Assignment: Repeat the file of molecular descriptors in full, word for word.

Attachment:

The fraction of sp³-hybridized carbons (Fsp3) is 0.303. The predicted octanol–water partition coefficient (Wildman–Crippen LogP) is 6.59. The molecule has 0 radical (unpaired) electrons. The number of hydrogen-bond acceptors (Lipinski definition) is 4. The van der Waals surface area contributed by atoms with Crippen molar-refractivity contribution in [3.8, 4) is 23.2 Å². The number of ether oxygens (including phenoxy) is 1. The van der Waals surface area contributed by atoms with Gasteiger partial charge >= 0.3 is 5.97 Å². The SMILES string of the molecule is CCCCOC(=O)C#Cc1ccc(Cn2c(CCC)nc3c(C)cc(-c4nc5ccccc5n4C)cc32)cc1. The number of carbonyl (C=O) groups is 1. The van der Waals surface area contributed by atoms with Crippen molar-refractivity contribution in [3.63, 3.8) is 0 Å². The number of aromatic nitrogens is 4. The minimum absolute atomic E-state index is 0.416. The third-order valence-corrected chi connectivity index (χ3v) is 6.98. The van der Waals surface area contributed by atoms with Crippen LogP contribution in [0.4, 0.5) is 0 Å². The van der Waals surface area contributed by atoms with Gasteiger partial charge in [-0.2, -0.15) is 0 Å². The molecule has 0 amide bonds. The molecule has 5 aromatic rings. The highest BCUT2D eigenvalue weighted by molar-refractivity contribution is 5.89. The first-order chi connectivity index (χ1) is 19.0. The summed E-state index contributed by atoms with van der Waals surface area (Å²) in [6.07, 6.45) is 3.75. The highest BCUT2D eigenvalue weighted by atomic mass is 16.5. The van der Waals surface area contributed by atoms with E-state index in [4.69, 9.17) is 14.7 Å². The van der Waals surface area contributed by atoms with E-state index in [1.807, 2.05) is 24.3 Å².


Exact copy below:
The fraction of sp³-hybridized carbons (Fsp3) is 0.303. The predicted octanol–water partition coefficient (Wildman–Crippen LogP) is 6.59. The molecule has 0 radical (unpaired) electrons. The number of hydrogen-bond acceptors (Lipinski definition) is 4. The van der Waals surface area contributed by atoms with Crippen molar-refractivity contribution in [3.8, 4) is 23.2 Å². The number of ether oxygens (including phenoxy) is 1. The van der Waals surface area contributed by atoms with Gasteiger partial charge >= 0.3 is 5.97 Å². The SMILES string of the molecule is CCCCOC(=O)C#Cc1ccc(Cn2c(CCC)nc3c(C)cc(-c4nc5ccccc5n4C)cc32)cc1. The number of carbonyl (C=O) groups is 1. The van der Waals surface area contributed by atoms with Crippen molar-refractivity contribution in [3.63, 3.8) is 0 Å². The number of aromatic nitrogens is 4. The minimum absolute atomic E-state index is 0.416. The third-order valence-corrected chi connectivity index (χ3v) is 6.98. The van der Waals surface area contributed by atoms with Crippen LogP contribution in [0.4, 0.5) is 0 Å². The van der Waals surface area contributed by atoms with Gasteiger partial charge in [-0.2, -0.15) is 0 Å². The molecule has 0 amide bonds. The molecule has 5 aromatic rings. The highest BCUT2D eigenvalue weighted by molar-refractivity contribution is 5.89. The first-order chi connectivity index (χ1) is 19.0. The summed E-state index contributed by atoms with van der Waals surface area (Å²) in [6.07, 6.45) is 3.75. The highest BCUT2D eigenvalue weighted by atomic mass is 16.5. The van der Waals surface area contributed by atoms with E-state index in [4.69, 9.17) is 14.7 Å². The van der Waals surface area contributed by atoms with E-state index in [1.807, 2.05) is 24.3 Å².